Whereas EI has proven to be a good predictor of psychological adjustment (Mayer, Roberts & Barsade, 2008; Martins, Ramalho & Morin, 2010), so far, there is only one empirical work that has studied and confirmed the EI-depression relationship in older adults (Lloyd et al., 2012). Despite being a pioneer work, it exclusively analyzes older adults’ general emotional efficacy, without exploring its specific dimensions or emotional capacity assessed as an ability. In fact, evaluating EI through ability measures, like MSCEIT (Mayer, Salovey & Caruso, 2002), can minimize social desirability and other response biases (Lopes, Salovey & Straus, 2003). For those reasons, and considering institutionalized older adults’ increased vulnerability to depressive problems (Jongenelis et al., 2004; Ron, 2004; Boorsma et al., 2012), the findings from this study are especially important, extending for the first time the findings from other samples and age groups to institutionalized adults over 65 years of age. In general, the results confirm the relevance of emotional functioning—either via the individuals’ real ability or via their estimated degree of ESE—for the level of depressive symptoms experienced by residents.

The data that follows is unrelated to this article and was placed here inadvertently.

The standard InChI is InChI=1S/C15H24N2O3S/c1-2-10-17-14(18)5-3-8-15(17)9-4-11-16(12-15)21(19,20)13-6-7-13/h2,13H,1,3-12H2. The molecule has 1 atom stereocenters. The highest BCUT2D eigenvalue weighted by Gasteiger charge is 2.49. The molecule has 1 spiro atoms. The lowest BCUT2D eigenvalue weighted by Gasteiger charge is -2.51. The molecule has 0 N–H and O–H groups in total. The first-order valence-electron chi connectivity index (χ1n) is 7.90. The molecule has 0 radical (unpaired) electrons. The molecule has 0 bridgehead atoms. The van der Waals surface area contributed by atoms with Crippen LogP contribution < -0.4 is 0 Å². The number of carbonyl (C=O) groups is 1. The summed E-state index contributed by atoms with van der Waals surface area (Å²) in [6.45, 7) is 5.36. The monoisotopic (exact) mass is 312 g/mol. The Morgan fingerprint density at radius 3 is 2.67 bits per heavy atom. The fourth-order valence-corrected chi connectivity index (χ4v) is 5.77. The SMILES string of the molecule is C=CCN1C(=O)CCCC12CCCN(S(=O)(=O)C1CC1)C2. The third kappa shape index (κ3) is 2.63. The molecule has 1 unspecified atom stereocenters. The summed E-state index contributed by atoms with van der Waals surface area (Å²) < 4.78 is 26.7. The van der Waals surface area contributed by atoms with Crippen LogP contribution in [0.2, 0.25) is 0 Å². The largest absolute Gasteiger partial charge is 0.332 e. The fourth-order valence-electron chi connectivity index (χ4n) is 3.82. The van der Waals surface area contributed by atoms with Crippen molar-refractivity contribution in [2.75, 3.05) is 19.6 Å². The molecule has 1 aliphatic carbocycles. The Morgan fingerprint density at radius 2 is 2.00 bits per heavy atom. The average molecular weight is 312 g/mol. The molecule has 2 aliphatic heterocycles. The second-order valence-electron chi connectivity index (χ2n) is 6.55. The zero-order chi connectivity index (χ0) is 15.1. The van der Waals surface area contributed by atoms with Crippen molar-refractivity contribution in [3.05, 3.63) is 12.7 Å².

Regarding the first working hypothesis, the results of the correlation analyses showed how depressive symptoms established stronger negative associations with the dimensions of ESE than with EI assessed as an ability, confirming the proposed hypothesis. Thus, like in other works using both types of measures of EI (Extremera et al., 2006; Goldenberg, Matheson & Mantler, 2006; Williams et al., 2009), a closer association between ESE and depressive symptoms in older adults is confirmed. According to some authors (Extremera et al., 2006), these low to moderate associations are expected because relationships with criterion variables like depression should not have a very narrow range, because being emotionally intelligent does not mean a person is always cheerful or forever seeking positive emotions (Cobb & Mayer, 2000). On another hand, and as expected (Brackett & Mayer, 2003; Brackett et al., 2006), the results also found moderate associations between ESE and ability EI, supporting the idea that both constructs cover different aspects of an individual’s emotional functioning (Fernández-Berrocal & Extremera, 2009). These results are in line with those obtained by Caprara et al. (2008), who find association coefficients around .30.